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          • #6
            Just a short trip in the wayback machine here. I was in a position to be the first to use wireless video in the grocery industry. As a matter of fact, it had yet to be released for commercial use, so I think I was the first in the retail industry to use wireless. Now for the return trip......

            Back when wireless was in its infancy stages (for commercial use) I used it in grocery settings. The transmitters were often placed in freezers, cold boxes, and warehouses. The signal transmitted to a location, up to several blocks away, where it was received in a surveillance van. Rarely had any problems with the units amd they survived well in the hot desert sun in Arizona.

            In line-of-site applications I often received signals up to one-quarter mile. Of course, todays units are far more powerful.
            Retail Security Consultant / Expert Witness
            Co-Author - Effective Security Management 6th Edition

            Contributor to Retail Crime, Security and Loss Prevention: An Encyclopedic Reference

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            • #7
              Judging by what you're saying this should turn out to be a pretty decent product. Thanks a lot for your input. I'm going to be using this in the near future so I'll tell everyone how well it worked.

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              • #8
                Does anyone know of any wireless Video and PTZ control Transmitters? The product that I mentioned before only does video it won't send PTZ signals. In order to have video and PTZ control you have to buy another transmitter like this one http://www.videotransmitters.com/ind...l4&model_ID=18

                If anyone knows of a product that combines both please let me know thanks.
                Last edited by pburns02; 01-22-2008, 02:28 PM. Reason: grammer

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                • #9
                  I have used these systems quite often and they work fine. Even here in the desert heat.

                  http://www.trangobroadband.com/wirel...products.shtml

                  The 900 mhz model will also do ptz control.

                  The system you linked should work as well but I have not used them.

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                  • #10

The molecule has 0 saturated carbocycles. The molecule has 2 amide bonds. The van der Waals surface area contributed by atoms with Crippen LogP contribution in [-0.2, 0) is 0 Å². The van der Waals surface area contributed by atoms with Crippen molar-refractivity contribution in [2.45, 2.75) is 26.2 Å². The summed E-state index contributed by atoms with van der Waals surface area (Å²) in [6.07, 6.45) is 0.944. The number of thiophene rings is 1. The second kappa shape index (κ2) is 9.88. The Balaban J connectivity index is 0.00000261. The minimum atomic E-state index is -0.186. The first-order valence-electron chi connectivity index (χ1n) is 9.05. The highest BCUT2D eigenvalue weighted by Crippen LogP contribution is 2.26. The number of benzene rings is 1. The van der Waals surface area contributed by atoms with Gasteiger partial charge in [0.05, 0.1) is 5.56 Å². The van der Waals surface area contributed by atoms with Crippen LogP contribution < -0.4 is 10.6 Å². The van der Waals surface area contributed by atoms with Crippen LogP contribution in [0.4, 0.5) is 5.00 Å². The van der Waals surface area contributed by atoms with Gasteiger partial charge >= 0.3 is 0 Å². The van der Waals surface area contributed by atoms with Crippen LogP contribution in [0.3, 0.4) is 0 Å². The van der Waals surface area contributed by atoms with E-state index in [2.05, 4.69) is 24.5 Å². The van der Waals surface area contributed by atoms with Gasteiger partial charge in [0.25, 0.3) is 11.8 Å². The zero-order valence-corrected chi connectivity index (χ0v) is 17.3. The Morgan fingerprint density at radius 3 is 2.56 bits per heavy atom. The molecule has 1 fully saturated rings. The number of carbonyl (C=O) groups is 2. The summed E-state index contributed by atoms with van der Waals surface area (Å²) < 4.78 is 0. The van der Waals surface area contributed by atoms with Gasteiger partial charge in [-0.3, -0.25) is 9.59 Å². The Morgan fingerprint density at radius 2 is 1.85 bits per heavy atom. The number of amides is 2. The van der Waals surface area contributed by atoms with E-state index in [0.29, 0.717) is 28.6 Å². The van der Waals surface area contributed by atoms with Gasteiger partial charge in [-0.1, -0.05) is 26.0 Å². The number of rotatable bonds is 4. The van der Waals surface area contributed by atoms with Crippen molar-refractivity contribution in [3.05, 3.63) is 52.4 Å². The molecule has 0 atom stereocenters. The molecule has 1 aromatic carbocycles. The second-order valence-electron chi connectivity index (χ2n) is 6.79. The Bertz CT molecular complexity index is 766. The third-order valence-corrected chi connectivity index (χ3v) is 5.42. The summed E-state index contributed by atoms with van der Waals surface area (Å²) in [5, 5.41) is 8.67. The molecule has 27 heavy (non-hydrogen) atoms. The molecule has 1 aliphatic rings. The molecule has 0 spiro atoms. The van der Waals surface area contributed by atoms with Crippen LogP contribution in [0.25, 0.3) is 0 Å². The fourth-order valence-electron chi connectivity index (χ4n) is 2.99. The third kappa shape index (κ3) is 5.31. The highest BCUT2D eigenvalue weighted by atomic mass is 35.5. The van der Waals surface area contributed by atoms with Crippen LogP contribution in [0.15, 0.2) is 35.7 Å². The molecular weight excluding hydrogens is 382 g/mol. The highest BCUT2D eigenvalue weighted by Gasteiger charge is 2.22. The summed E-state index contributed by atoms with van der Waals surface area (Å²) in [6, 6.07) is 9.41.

What I was asking was, If there was a product that combined the PTZ control and the Video into one transmitter. So I won't have to buy two transmitters. One for Video and the other for PTZ control.

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                    • #11
                      Originally posted by pburns02 View Post
                      What I was asking was, If there was a product that combined the PTZ control and the Video into one transmitter. So I won't have to buy two transmitters. One for Video and the other for PTZ control.
                      The Trango 900 mhz does both in one system. You do not need a seperate transmitter/reciever for data and video.

                      "Oops" That system used to do both, sorry. I guess they changed it. That was stupid. I've used probably 20 of them and never had a problem. I wonder why they changed it.

                      Another way you can do it is get a ptz-ethernet translater then use a single wireless broadband or wi-fi transmitter.
                      Last edited by Rooney; 01-23-2008, 07:31 PM.

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                      • #12
                        Shoot. I would use a ptz-Ethernet wifi transmitter, but it has to go about 374 feet down a hill. So I'm thinking my best bet would be to just get a stationary camera with a fixed lens. If there are any more suggestions please feel free to let me know. Thanks.

                        Does anyone know of anything like this http://cu1.stores.yahoo.net/wirelessptzc.html that has a higher frequency that isn't to spendy?
                        Last edited by pburns02; 01-24-2008, 01:39 PM.